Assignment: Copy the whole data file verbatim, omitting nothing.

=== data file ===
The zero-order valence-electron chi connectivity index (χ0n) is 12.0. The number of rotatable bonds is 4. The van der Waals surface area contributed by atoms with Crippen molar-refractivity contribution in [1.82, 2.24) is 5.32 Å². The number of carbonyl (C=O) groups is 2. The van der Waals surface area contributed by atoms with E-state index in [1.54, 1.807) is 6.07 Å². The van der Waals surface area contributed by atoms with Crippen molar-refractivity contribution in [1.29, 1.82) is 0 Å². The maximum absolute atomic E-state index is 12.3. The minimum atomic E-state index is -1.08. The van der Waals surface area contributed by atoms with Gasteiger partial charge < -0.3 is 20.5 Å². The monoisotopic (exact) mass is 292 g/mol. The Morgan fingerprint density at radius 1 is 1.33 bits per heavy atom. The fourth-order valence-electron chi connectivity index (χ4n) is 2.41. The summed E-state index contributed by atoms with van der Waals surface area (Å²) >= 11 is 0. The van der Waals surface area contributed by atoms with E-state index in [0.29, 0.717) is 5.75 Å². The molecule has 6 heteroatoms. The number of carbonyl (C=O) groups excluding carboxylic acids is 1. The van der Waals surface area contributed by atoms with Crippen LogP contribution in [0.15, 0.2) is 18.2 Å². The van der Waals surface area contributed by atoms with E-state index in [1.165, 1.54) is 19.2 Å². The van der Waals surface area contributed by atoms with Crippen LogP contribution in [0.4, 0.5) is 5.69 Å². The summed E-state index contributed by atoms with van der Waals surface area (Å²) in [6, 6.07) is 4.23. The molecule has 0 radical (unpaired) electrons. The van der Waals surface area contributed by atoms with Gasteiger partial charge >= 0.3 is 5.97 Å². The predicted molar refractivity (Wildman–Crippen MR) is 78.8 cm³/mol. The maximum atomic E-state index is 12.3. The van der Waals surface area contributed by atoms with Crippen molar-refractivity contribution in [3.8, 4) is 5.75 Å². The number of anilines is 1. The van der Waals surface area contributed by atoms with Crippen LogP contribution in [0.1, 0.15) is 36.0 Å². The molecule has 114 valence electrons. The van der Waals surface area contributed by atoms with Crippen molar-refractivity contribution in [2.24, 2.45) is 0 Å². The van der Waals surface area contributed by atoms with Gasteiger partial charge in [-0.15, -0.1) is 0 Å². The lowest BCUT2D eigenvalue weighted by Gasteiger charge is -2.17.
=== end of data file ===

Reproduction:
The zero-order valence-electron chi connectivity index (χ0n) is 12.0. The number of rotatable bonds is 4. The van der Waals surface area contributed by atoms with Crippen molar-refractivity contribution in [1.82, 2.24) is 5.32 Å². The number of carbonyl (C=O) groups is 2. The van der Waals surface area contributed by atoms with E-state index in [1.54, 1.807) is 6.07 Å². The van der Waals surface area contributed by atoms with Crippen molar-refractivity contribution in [1.29, 1.82) is 0 Å². The maximum absolute atomic E-state index is 12.3. The minimum atomic E-state index is -1.08. The van der Waals surface area contributed by atoms with Gasteiger partial charge < -0.3 is 20.5 Å². The monoisotopic (exact) mass is 292 g/mol. The Morgan fingerprint density at radius 1 is 1.33 bits per heavy atom. The fourth-order valence-electron chi connectivity index (χ4n) is 2.41. The summed E-state index contributed by atoms with van der Waals surface area (Å²) >= 11 is 0. The van der Waals surface area contributed by atoms with E-state index in [0.29, 0.717) is 5.75 Å². The molecule has 6 heteroatoms. The number of carbonyl (C=O) groups excluding carboxylic acids is 1. The van der Waals surface area contributed by atoms with Crippen LogP contribution in [0.15, 0.2) is 18.2 Å². The van der Waals surface area contributed by atoms with E-state index in [1.165, 1.54) is 19.2 Å². The van der Waals surface area contributed by atoms with Crippen LogP contribution in [0.4, 0.5) is 5.69 Å². The summed E-state index contributed by atoms with van der Waals surface area (Å²) in [6, 6.07) is 4.23. The molecule has 0 radical (unpaired) electrons. The van der Waals surface area contributed by atoms with Gasteiger partial charge >= 0.3 is 5.97 Å². The predicted molar refractivity (Wildman–Crippen MR) is 78.8 cm³/mol. The maximum atomic E-state index is 12.3. The van der Waals surface area contributed by atoms with Crippen molar-refractivity contribution in [3.8, 4) is 5.75 Å². The number of anilines is 1. The van der Waals surface area contributed by atoms with Crippen LogP contribution in [0.1, 0.15) is 36.0 Å². The molecule has 114 valence electrons. The van der Waals surface area contributed by atoms with Crippen molar-refractivity contribution in [2.24, 2.45) is 0 Å². The van der Waals surface area contributed by atoms with Gasteiger partial charge in [-0.15, -0.1) is 0 Å². The lowest BCUT2D eigenvalue weighted by Gasteiger charge is -2.17.